Here’s my early September review. I love Contagion. It’s going on my best-of-the-year list, no question. And I especially loved the performances by Jennifer Ehle (her bedside scene with her ailing dad is one of the few genuinely affecting emotional moments), Kate Winslet, Jude Law, Matt Damon, Elliott Gould and Laurence Fisburne. And I can’t wait for the Bluray, and I wish it would be longer when it comes out in that format.

27 thoughts on “Contagion Reboot

  1. “I don’t mind seeing Gwynneth Paltrow die horribly, but I don’t want to go the same way…please.”

    Another phone interview down the tubes.

  2. Contagion really was excellent. My favorite thing about it, though, is how the usually uptight, pain-in-the-ass, high-maintenance Paltrow was DELIGHTING HIGH STAKES GAMERS all across Asia, some businesswoman on a one-week trip for work running the casinos like Card Sharp Jimmy Bond and blowing on dice for every Asian guy in sight, dancing on tables like a Coyote Ugly girl and even posing with the FRY COOK (!). Those little montages of Casino Gwyneth suggest that she oughta be running with the Wolf Pack as their first female member in Hangover 3.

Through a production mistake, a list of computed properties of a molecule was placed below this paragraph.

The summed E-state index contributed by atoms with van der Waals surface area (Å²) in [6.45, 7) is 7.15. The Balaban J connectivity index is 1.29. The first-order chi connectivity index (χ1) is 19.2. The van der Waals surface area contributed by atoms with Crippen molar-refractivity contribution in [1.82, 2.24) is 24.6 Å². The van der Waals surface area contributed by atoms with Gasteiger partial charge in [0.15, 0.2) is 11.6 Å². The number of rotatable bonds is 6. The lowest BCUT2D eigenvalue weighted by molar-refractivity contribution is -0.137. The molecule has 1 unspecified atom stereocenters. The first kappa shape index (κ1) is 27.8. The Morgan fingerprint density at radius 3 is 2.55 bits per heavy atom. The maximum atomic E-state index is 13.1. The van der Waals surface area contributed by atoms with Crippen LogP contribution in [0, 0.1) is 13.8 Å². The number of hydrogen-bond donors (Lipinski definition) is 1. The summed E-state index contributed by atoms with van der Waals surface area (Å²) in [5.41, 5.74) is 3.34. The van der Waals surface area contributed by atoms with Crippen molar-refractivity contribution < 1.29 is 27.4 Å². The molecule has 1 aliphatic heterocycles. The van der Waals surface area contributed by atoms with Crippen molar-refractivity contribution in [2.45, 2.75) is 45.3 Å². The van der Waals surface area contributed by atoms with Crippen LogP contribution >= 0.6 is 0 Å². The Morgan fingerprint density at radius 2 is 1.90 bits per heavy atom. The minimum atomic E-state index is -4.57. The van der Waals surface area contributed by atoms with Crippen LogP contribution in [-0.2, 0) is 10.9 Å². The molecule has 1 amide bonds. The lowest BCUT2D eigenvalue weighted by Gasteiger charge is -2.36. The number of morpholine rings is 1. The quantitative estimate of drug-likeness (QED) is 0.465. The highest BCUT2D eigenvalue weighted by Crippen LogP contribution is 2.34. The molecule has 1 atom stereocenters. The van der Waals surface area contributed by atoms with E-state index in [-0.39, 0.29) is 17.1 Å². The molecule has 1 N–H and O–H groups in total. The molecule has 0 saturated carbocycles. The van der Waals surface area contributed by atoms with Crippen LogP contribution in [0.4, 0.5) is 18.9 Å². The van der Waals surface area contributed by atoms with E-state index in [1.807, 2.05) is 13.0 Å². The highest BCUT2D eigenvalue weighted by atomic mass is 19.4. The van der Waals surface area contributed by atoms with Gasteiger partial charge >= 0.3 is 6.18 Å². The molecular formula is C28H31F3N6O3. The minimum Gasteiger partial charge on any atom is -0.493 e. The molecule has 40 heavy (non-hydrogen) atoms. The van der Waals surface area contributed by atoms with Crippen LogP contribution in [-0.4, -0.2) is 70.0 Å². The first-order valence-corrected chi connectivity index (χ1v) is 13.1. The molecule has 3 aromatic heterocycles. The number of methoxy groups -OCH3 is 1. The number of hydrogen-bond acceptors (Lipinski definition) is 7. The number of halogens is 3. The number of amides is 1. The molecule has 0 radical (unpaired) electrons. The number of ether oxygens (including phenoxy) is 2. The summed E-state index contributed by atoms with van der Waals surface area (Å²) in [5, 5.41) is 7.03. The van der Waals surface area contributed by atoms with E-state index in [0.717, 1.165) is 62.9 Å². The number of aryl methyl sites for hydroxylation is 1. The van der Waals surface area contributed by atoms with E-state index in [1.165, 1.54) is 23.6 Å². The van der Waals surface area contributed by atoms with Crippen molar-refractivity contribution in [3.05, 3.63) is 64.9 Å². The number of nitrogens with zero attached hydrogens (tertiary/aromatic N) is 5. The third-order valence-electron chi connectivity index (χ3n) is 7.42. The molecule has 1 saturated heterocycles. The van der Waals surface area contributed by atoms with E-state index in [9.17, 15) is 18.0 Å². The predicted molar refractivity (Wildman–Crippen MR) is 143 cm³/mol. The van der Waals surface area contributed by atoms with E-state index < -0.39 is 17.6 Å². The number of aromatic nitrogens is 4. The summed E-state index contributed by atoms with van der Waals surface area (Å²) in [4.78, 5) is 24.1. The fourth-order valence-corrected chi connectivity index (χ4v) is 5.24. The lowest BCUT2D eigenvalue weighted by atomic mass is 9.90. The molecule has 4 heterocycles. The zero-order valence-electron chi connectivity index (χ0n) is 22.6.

3. Big Soderbergh admirer, liked the film quite a bit, but felt it suffered a bit from the “A Bridge Too Far” dynamic of an A-list cast on a huge canvas that requires an elliptical narrative treatement. The procedural elements were more engaging than any emotional ones. It was cerebral without being (or even trying to be) particularly existential or meditative. Not the sort of film that stirs the soul. Like the 1977 film, it’s the individual scenes that have staying power more than any cumulative impact.

  4. It probably has something to do with how absolutely laughably awful Matt Damon is in the scene when he learns his wife has died.

  5. I was under the impression that the movie was well-received but didn’t knock any particular person’s socks off on any individual level.

    Nobody’s talking about giving awards to the thing because EVERYBODY can think of at least three better candidates for every single category that they’d rather see get the win first. Who or what in “Contagion” is the best of 2011?

  6. The Marion Cotillard character story line was absurd, and I didn’t think the Kate Winslet one was much better. John Hawkes was the best thing in the film, but his part was very small.

    The film “talked” about the massive number of deaths, but it didn’t really show it very effectively, or it didn’t make it scary enough.

    I agree with Mike Ock – for me, after the first ten minutes or so, which were pretty sensational, the movie downshifted into PSA mode and pretty much bored me stiff for the remainder.

    One of the worst movies I saw this year given the pedigree and expectations for that cast.